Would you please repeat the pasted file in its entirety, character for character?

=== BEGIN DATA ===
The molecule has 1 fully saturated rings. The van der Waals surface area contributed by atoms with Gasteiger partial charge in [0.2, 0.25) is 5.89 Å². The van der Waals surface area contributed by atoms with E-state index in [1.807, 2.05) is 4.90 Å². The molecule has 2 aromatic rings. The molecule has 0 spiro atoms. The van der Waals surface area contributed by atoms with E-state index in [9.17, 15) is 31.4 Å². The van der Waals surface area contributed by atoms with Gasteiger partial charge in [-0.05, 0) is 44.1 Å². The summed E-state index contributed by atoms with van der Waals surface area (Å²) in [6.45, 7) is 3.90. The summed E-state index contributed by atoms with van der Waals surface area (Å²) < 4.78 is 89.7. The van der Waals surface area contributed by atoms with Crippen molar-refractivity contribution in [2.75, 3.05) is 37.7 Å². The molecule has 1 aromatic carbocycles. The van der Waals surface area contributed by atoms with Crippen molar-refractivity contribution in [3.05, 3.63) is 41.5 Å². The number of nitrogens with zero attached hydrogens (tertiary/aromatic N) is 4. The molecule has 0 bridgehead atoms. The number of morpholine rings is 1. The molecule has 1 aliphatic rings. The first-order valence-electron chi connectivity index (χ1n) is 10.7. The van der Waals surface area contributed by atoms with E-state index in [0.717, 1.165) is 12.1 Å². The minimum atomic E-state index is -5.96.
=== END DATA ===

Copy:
The molecule has 1 fully saturated rings. The van der Waals surface area contributed by atoms with Gasteiger partial charge in [0.2, 0.25) is 5.89 Å². The van der Waals surface area contributed by atoms with E-state index in [1.807, 2.05) is 4.90 Å². The molecule has 2 aromatic rings. The molecule has 0 spiro atoms. The van der Waals surface area contributed by atoms with E-state index in [9.17, 15) is 31.4 Å². The van der Waals surface area contributed by atoms with Gasteiger partial charge in [-0.05, 0) is 44.1 Å². The summed E-state index contributed by atoms with van der Waals surface area (Å²) in [6.45, 7) is 3.90. The summed E-state index contributed by atoms with van der Waals surface area (Å²) < 4.78 is 89.7. The van der Waals surface area contributed by atoms with Crippen molar-refractivity contribution in [2.75, 3.05) is 37.7 Å². The molecule has 1 aromatic carbocycles. The van der Waals surface area contributed by atoms with Crippen molar-refractivity contribution in [3.05, 3.63) is 41.5 Å². The number of nitrogens with zero attached hydrogens (tertiary/aromatic N) is 4. The molecule has 0 bridgehead atoms. The number of morpholine rings is 1. The molecule has 1 aliphatic rings. The first-order valence-electron chi connectivity index (χ1n) is 10.7. The van der Waals surface area contributed by atoms with E-state index in [0.717, 1.165) is 12.1 Å². The minimum atomic E-state index is -5.96.